Creating a Crossfade

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The purpose of a crossfade is to produce a smooth transition between two sections of audio. The two sections overlap and as one section fades out the other fades in. This technique is commonly used by DJ's, for "compilation" tracks and mashups. The use of crossfades is not limited to joining pieces of music, but can be used in many other situations where a smooth transition is required, including editing speech recordings, extending songs, creating loops for audio sequencers, repairing damaged recordings and much more.

How to crossfade two tracks

First, the tracks should be imported or recorded. By default, importing two audio files will create two audio tracks one above the other. Similarly, recording a new track will by default create a new track below any other tracks in the project. This is the arrangement that we want as the starting point (for clarity the illustrations show mono tracks, but the procedure is exactly the same for stereo tracks).

If you want to crossfade multiple songs that are currently one after the other in a single audio track then before making a crossfade using the methods described in this article you must select the first song, use Edit > Clip Boundaries > Split New to move that song to its own separate track, then select and Split New the other songs.

Roughly position the tracks

Drag the second track to roughly the right place using the Time Shift tool TimeShiftTool.png . Don't worry about getting the position too precise at this stage as we will adjust the position later. For crossfading two music tracks, an overlap of around 5 seconds is usually suitable, though sometimes a much shorter, or longer crossfade may sound better. How long the crossfade transition lasts is largely a matter of personal taste.

Crossfade-overlap-tracks.png
For detailed information about handling Tracks and Clips, see Audio Tracks and Clips.

Align tracks more precisely

Tracks will often begin and end with a short period of silence. Leading/trailing silence may be removed by selecting and deleting. Audacity's Cut Preview can be useful to check that the selection to be deleted is correct.

The end of the first track will be the point at which the first track finally stops (has faded to silence). The start of the second track will be the point at which the second track starts to fade in.

For rhythmic music it will often sound best if the second track is carefully positioned so that the beats in the second track line up with the beats in the first track. If the tempi of the tracks are different it will not be possible to make all of the beats line up. In this case, try to make the beats align at a point just to left of halfway through the overlap. Zoom in/out as necessary to see an appropriate level of detail.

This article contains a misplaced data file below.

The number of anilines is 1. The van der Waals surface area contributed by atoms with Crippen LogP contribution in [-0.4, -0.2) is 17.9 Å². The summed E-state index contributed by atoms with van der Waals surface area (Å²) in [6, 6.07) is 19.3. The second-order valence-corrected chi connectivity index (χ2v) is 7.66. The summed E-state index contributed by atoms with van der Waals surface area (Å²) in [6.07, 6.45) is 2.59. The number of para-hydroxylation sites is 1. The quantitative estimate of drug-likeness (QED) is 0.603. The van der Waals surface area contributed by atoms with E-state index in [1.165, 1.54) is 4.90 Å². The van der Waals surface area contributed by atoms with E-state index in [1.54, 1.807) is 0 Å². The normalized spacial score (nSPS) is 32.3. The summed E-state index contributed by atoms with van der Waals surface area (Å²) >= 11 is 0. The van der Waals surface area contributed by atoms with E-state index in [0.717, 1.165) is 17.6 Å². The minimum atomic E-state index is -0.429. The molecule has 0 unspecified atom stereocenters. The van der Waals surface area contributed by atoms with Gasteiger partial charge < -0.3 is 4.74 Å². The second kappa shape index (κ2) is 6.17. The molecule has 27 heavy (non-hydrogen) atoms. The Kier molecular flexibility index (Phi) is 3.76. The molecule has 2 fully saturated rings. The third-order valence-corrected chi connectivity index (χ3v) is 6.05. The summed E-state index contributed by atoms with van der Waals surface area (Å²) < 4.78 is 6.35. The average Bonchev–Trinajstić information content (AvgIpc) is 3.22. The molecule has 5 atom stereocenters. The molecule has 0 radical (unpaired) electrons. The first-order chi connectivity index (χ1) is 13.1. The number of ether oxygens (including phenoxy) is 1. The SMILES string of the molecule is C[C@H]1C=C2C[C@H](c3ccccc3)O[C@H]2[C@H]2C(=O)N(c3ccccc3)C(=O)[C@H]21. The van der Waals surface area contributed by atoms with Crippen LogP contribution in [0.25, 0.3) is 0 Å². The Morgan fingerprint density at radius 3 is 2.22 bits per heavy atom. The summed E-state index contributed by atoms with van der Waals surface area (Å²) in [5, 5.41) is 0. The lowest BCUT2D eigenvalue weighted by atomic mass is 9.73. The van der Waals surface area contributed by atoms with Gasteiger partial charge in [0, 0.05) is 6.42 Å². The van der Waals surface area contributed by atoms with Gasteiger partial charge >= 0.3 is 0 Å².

Crossfade-beat-match.png

After selecting the region to be crossfaded, create a split at both ends of the selection using CTRL + I. The split marks will greatly facilitate selecting the appropriate areas in each track.

Crossfade-split-tracks.png

Trim the tracks

If, as in the images above, it is necessary to trim the tracks further, select the unwanted region after the fade out (in the upper track in this case) by double-clicking in it, then delete it.

When deleting the audio before the fade in (in the lower track in this case) use Edit > Remove Special > Split Delete, or the keyboard shortcut CTRL + ALT + K so as to avoid moving the remaining part of the track.
Crossfade-trimmed.png

Apply fades

The quickest way to apply the fades is with the Crossfade Tracks effect. This effect applies a fade-out to the upper selected track, and a fade-in to the lower of the two tracks. For more complex fading, the Adjustable Fade effect may be applied to each of the tracks in turn, applying a fade-out to the overlapping section in the first track, and a fade-in to the overlapping section of the second track.

Crossfade-complete.png
Using linear fades can cause the volume level to drop midway through the fade.
  • For rhythmic music with closely matched tempo this will often be undesirable and may be prevented by using fade shapes that bow up higher than a linear fade (such as the Equal Power fade shape).
  • For crossfading music where there is a substantial difference in tempo, a smoother sounding crossfade may be achieved by allowing the volume to drop by the use of fade shapes that dip lower than a linear fade.
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